It's not a perfect equation, but it's a good place to start.

SND could grant one gold, one silver and one award of excellence in each of its categories. Other standouts would be published in the book, but not necessarily get an award. That would make each award truly worthy of the meaning of the word.

And while I'm on the subject of the meaning of words…

Rename the “World's Best Designed™” category.
In the first dozen years of the competition there was a category called "Overall Design," and each year a handful of papers was honored in this category. Then SND renamed this category “World's Best Designed™” and each year SND continues to honor two or more papers in this category.

But how can you have more than one “best?” Are there two or more Oscars for “Best Picture?”

Best is an absolute. You can have “one of the best” or the “best of.” But you can't have more than one best any more than a newspaper can have a very unique design.

As visual journalists, we can't expect to earn the respect of our peers on the “word” side unless we show respect for the meaning of words.

Put more emphasis on content.
For more than two decades a few of us (Tim Harrower and Tony Sutton in particular) have been making the case for the meaning of content as it relates to design. More and more designers are getting the message and using the "C" word (for "content") when they discuss the impact of design on readership — the ultimate measure of success.

But much of this talk of content has been mere lip service, even at the highest levels of SND.

This year, one of the two papers to receive SND's highest honor is from Poland. None of the judges could read Polish nor was any translation offered, based on inquires I made of folks intimately involved with this year's competition.


The judges described the paper as “beautiful”, yet apparently, they couldn't understand a single word they saw. One can only conclude that Rzeczpospolita (zech pos POLE eeta) was honored because of how it looked, rather than whether all the parts worked together to make sense.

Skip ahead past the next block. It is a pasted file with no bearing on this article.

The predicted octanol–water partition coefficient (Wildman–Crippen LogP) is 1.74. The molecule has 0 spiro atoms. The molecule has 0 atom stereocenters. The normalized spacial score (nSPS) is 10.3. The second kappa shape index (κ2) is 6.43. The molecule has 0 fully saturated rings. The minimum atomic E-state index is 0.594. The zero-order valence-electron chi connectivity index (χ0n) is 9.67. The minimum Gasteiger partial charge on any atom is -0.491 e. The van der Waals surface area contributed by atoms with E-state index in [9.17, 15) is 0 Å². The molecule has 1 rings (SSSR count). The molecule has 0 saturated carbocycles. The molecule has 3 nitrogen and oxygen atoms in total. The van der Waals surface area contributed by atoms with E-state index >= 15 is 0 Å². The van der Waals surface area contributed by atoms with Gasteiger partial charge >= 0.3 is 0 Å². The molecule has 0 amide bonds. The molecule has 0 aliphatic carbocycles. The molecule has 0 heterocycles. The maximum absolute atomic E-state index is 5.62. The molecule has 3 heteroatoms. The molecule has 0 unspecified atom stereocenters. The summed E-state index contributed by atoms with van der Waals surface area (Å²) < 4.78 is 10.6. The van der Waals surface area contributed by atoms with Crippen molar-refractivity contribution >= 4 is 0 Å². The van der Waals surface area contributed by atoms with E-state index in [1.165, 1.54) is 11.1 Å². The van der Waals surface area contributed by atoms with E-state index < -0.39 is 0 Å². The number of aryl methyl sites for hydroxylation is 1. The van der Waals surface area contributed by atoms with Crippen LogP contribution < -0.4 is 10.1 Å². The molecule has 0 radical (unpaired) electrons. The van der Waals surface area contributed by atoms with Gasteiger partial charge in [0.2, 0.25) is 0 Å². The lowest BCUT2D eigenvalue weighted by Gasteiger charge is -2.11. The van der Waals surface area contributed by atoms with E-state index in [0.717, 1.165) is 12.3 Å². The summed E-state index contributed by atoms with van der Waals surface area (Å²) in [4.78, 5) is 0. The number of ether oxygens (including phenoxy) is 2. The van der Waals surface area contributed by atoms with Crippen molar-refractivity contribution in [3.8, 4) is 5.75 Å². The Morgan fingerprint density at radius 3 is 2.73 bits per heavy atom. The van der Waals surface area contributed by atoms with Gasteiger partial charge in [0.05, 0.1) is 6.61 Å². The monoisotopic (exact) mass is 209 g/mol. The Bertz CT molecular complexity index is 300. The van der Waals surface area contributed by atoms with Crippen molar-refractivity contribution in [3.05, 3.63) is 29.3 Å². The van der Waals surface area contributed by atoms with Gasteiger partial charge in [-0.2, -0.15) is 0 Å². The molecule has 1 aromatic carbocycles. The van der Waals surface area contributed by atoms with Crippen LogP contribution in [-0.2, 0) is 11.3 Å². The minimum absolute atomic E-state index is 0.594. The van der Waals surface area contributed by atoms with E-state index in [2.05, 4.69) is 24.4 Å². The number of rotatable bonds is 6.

I've seen this scenario before. Years ago, I participated in an SND judging as a helper. This experience gave me a bird's-eye view of the judging process. I remember the judges deliberating over an illustration from a Scandinavian country. They were debating whether to give this entry a gold award - the highest award in this category.

One judge protested, saying “But I can't read it. I don't know what it says.” But another judge said, “Who cares what it says. I just like it!”

Much to my dismay, that argument carried the day and the judges unanimously gave their highest award to something they admittedly did not understand.

Now I'll bet that Rzeczpospolita is a fine newspaper with a fine design - maybe even one of the world's best - but every journalist should be a skeptic. I believe “If your mother says she loves you, check it out.” So how could the SND judges know that Rzeczpospolita is “reaching out to the 25- to 45-year old highly educated, professional audience” (from SND's website) if they didn't know what it said?